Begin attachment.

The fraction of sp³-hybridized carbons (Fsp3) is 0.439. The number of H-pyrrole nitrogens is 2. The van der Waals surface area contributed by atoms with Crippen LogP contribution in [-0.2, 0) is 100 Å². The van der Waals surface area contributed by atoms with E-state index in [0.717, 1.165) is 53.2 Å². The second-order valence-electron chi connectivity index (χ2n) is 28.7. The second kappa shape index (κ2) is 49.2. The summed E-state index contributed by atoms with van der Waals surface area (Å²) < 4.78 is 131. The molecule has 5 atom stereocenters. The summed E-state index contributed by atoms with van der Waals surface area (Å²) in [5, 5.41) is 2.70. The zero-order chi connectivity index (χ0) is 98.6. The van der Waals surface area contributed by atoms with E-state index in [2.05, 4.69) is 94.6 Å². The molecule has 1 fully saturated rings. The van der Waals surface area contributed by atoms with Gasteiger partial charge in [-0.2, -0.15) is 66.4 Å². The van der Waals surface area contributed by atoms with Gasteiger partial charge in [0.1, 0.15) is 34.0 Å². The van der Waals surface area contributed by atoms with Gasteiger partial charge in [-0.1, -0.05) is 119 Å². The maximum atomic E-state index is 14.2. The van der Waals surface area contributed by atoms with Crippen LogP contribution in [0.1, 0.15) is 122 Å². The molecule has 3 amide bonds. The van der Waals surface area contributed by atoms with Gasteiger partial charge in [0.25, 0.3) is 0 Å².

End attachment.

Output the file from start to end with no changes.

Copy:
The fraction of sp³-hybridized carbons (Fsp3) is 0.439. The number of H-pyrrole nitrogens is 2. The van der Waals surface area contributed by atoms with Crippen LogP contribution in [-0.2, 0) is 100 Å². The van der Waals surface area contributed by atoms with E-state index in [0.717, 1.165) is 53.2 Å². The second-order valence-electron chi connectivity index (χ2n) is 28.7. The second kappa shape index (κ2) is 49.2. The summed E-state index contributed by atoms with van der Waals surface area (Å²) < 4.78 is 131. The molecule has 5 atom stereocenters. The summed E-state index contributed by atoms with van der Waals surface area (Å²) in [5, 5.41) is 2.70. The zero-order chi connectivity index (χ0) is 98.6. The van der Waals surface area contributed by atoms with E-state index in [2.05, 4.69) is 94.6 Å². The molecule has 1 fully saturated rings. The van der Waals surface area contributed by atoms with Gasteiger partial charge in [-0.2, -0.15) is 66.4 Å². The van der Waals surface area contributed by atoms with Gasteiger partial charge in [0.1, 0.15) is 34.0 Å². The van der Waals surface area contributed by atoms with Gasteiger partial charge in [-0.1, -0.05) is 119 Å². The maximum atomic E-state index is 14.2. The van der Waals surface area contributed by atoms with Crippen LogP contribution in [0.1, 0.15) is 122 Å². The molecule has 3 amide bonds. The van der Waals surface area contributed by atoms with Gasteiger partial charge in [0.25, 0.3) is 0 Å².